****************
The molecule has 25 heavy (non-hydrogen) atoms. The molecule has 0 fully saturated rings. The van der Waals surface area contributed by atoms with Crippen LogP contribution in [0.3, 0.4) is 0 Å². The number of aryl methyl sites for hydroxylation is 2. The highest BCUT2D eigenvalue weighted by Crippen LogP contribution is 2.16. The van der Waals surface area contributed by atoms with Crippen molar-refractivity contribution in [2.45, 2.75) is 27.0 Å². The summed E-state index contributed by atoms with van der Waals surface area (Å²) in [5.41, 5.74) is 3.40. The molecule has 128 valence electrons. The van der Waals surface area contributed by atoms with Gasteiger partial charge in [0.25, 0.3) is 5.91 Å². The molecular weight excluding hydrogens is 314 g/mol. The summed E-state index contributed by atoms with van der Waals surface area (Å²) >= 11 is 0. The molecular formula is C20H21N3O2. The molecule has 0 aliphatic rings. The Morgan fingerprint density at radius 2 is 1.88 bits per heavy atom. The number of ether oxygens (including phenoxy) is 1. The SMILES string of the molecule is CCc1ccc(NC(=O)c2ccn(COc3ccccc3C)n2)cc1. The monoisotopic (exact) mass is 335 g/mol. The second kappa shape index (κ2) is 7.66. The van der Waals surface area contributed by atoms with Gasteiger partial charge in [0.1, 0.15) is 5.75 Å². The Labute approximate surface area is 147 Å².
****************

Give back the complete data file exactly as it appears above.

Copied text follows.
The molecule has 25 heavy (non-hydrogen) atoms. The molecule has 0 fully saturated rings. The van der Waals surface area contributed by atoms with Crippen LogP contribution in [0.3, 0.4) is 0 Å². The number of aryl methyl sites for hydroxylation is 2. The highest BCUT2D eigenvalue weighted by Crippen LogP contribution is 2.16. The van der Waals surface area contributed by atoms with Crippen molar-refractivity contribution in [2.45, 2.75) is 27.0 Å². The summed E-state index contributed by atoms with van der Waals surface area (Å²) in [5.41, 5.74) is 3.40. The molecule has 128 valence electrons. The van der Waals surface area contributed by atoms with Gasteiger partial charge in [0.25, 0.3) is 5.91 Å². The molecular weight excluding hydrogens is 314 g/mol. The summed E-state index contributed by atoms with van der Waals surface area (Å²) >= 11 is 0. The molecular formula is C20H21N3O2. The molecule has 0 aliphatic rings. The Morgan fingerprint density at radius 2 is 1.88 bits per heavy atom. The number of ether oxygens (including phenoxy) is 1. The SMILES string of the molecule is CCc1ccc(NC(=O)c2ccn(COc3ccccc3C)n2)cc1. The monoisotopic (exact) mass is 335 g/mol. The second kappa shape index (κ2) is 7.66. The van der Waals surface area contributed by atoms with Gasteiger partial charge in [0.1, 0.15) is 5.75 Å². The Labute approximate surface area is 147 Å².